A recent survey of over 1,000 US adults revealed striking evidence that two-thirds (66%) are willing to pay more for sustainable products, despite a growing gap in consumer trust of corporations.
Despite the pressure of high inflation — which has skyrocketed in the US since 2020 (from 1.4 percent to currently 8.5 percent) — 66 percent of US consumers and 80 percent of young US adults (ages 18-34) surveyed are willing to pay more for sustainable products versus less sustainable competitors, according to the second Business of Sustainability Index by GreenPrint, a PDI company.
However, 78 percent of those surveyed say that, despite their desire to support companies that align with their values, they don’t know how to identify environmentally friendly companies. To confirm a company’s environmental claims, 50 percent asserted that clear language on products is important; and 46 percent say third-party or independent source confirmation is important. Among those that shop for more sustainable products, 72 percent use labels or third-party certifications to confirm a company or product’s sustainability credentials — a finding that echoes SB Brands for Good and Ipsos’ most recent Socio-Cultural Trend Tracker research.
“Americans are very clear — they want sustainable solutions and are willing to pay more for them, if only they knew how to find them,” said Pete Davis, CEO and co-founder of GreenPrint — a provider of turnkey and custom carbon-offset solutions. “We are in the midst of a significant acceleration in public demand for sustainability; and companies that do not meet that demand will quickly fall behind their competitors, especially with young Americans.”
Growing trust gap between consumers and corporations
The study also revealed a growing trust gap between consumers and corporations when it comes to sustainability: Only 38 percent of US consumers surveyed tend to believe corporations when they claim authentic commitments to environmental sustainability — a noticeable drop from 47 percent in GreenPrint’s 2021 study; high-profile incidents of greenwashing from major beverage, fashion, airline and automotive brands in the past few months alone certainly haven’t helped preserve consumer trust. Overall, 41 percent think US corporations are doing a poor job of reducing their carbon footprint.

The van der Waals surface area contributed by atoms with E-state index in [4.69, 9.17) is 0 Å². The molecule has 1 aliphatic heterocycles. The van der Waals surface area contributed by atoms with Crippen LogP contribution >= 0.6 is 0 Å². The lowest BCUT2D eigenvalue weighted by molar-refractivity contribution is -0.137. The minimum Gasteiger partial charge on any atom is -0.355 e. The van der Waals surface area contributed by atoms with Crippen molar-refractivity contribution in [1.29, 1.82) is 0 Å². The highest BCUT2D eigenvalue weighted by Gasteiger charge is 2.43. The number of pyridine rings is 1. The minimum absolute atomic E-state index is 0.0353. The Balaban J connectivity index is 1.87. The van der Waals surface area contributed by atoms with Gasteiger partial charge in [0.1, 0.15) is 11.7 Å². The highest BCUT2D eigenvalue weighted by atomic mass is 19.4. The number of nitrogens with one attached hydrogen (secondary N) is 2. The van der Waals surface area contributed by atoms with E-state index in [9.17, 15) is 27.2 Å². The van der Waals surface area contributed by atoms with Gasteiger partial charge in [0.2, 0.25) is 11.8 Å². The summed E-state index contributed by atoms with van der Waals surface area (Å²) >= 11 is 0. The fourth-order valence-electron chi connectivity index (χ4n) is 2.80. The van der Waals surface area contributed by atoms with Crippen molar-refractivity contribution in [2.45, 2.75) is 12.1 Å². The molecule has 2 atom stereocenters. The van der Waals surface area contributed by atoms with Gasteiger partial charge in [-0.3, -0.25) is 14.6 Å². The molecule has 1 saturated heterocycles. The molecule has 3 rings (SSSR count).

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“Over the past year, public trust in the authenticity and effectiveness of companies’ sustainability efforts has eroded significantly,” Davis said. “This puts businesses making genuine progress in a bind because their actions are less likely to be recognized. To win back trust, the data clearly shows Americans want companies to validate their sustainability claims through independent sources, both on the corporate level and for their products.”
Other key findings
75 percent of US consumers surveyed are concerned about the environmental impact of the products they buy.
64 percent would be willing to pay more for gas if the carbon emissions from their purchases were offset through sustainability efforts; for younger adults, ages 18-34, this jumps to 75 percent.
69 percent say a product’s environmental impact is important to their purchasing decision.
70 percent agree climate events from the past year (wildfires, floods, air-quality dangers, extreme heat, drought, etc) have made them more likely to seek out more sustainable products. Of this group, 38 percent were not buying those types of products before; but recent climate events have encouraged them to do so.
45 percent believe it’s hard to maintain sustainable purchasing habits.
73 percent would sign up for a company’s voluntary rewards or loyalty program if it helped reduce the environmental impact of their purchases.
64 percent would like to own a credit card that automatically offsets a percentage of the environmental impact of their purchases.
60 percent are more likely to buy stock in a company that is perceived as sustainable, versus one that is not.
Going forward, Greenprint says the Business of Sustainability Index will continue to track consumer sentiment around sustainability (or claims to that effect) in the economy, how climate consciousness and literacy impacts consumer preference and perceptions of companies and their products, and the overall effectiveness of sustainability communications across various sectors and demographics.